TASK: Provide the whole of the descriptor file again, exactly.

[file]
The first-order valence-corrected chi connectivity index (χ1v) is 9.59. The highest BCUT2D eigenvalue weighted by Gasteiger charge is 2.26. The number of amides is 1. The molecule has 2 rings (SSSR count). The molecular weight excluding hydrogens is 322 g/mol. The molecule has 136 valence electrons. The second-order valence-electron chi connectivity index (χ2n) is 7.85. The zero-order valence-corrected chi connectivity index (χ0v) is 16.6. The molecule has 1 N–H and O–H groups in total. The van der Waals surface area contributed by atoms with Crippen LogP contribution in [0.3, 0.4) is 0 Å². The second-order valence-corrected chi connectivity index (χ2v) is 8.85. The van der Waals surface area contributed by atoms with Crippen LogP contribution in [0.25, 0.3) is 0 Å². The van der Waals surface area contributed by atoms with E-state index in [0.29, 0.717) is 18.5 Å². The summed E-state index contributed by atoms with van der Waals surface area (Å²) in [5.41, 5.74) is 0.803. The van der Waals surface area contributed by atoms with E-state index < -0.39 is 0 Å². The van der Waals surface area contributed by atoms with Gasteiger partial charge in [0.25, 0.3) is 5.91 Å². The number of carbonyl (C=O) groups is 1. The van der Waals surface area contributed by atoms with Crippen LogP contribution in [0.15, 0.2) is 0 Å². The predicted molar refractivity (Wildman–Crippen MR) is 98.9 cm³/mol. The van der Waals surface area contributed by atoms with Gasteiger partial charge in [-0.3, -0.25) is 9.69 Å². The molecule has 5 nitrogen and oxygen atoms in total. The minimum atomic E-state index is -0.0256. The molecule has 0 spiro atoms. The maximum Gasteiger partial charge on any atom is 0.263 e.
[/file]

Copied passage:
The first-order valence-corrected chi connectivity index (χ1v) is 9.59. The highest BCUT2D eigenvalue weighted by Gasteiger charge is 2.26. The number of amides is 1. The molecule has 2 rings (SSSR count). The molecular weight excluding hydrogens is 322 g/mol. The molecule has 136 valence electrons. The second-order valence-electron chi connectivity index (χ2n) is 7.85. The zero-order valence-corrected chi connectivity index (χ0v) is 16.6. The molecule has 1 N–H and O–H groups in total. The van der Waals surface area contributed by atoms with Crippen LogP contribution in [0.3, 0.4) is 0 Å². The second-order valence-corrected chi connectivity index (χ2v) is 8.85. The van der Waals surface area contributed by atoms with Crippen LogP contribution in [0.25, 0.3) is 0 Å². The van der Waals surface area contributed by atoms with E-state index in [0.29, 0.717) is 18.5 Å². The summed E-state index contributed by atoms with van der Waals surface area (Å²) in [5.41, 5.74) is 0.803. The van der Waals surface area contributed by atoms with E-state index < -0.39 is 0 Å². The van der Waals surface area contributed by atoms with Gasteiger partial charge in [0.25, 0.3) is 5.91 Å². The number of carbonyl (C=O) groups is 1. The van der Waals surface area contributed by atoms with Crippen LogP contribution in [0.15, 0.2) is 0 Å². The predicted molar refractivity (Wildman–Crippen MR) is 98.9 cm³/mol. The van der Waals surface area contributed by atoms with Gasteiger partial charge in [-0.3, -0.25) is 9.69 Å². The molecule has 5 nitrogen and oxygen atoms in total. The minimum atomic E-state index is -0.0256. The molecule has 0 spiro atoms. The maximum Gasteiger partial charge on any atom is 0.263 e.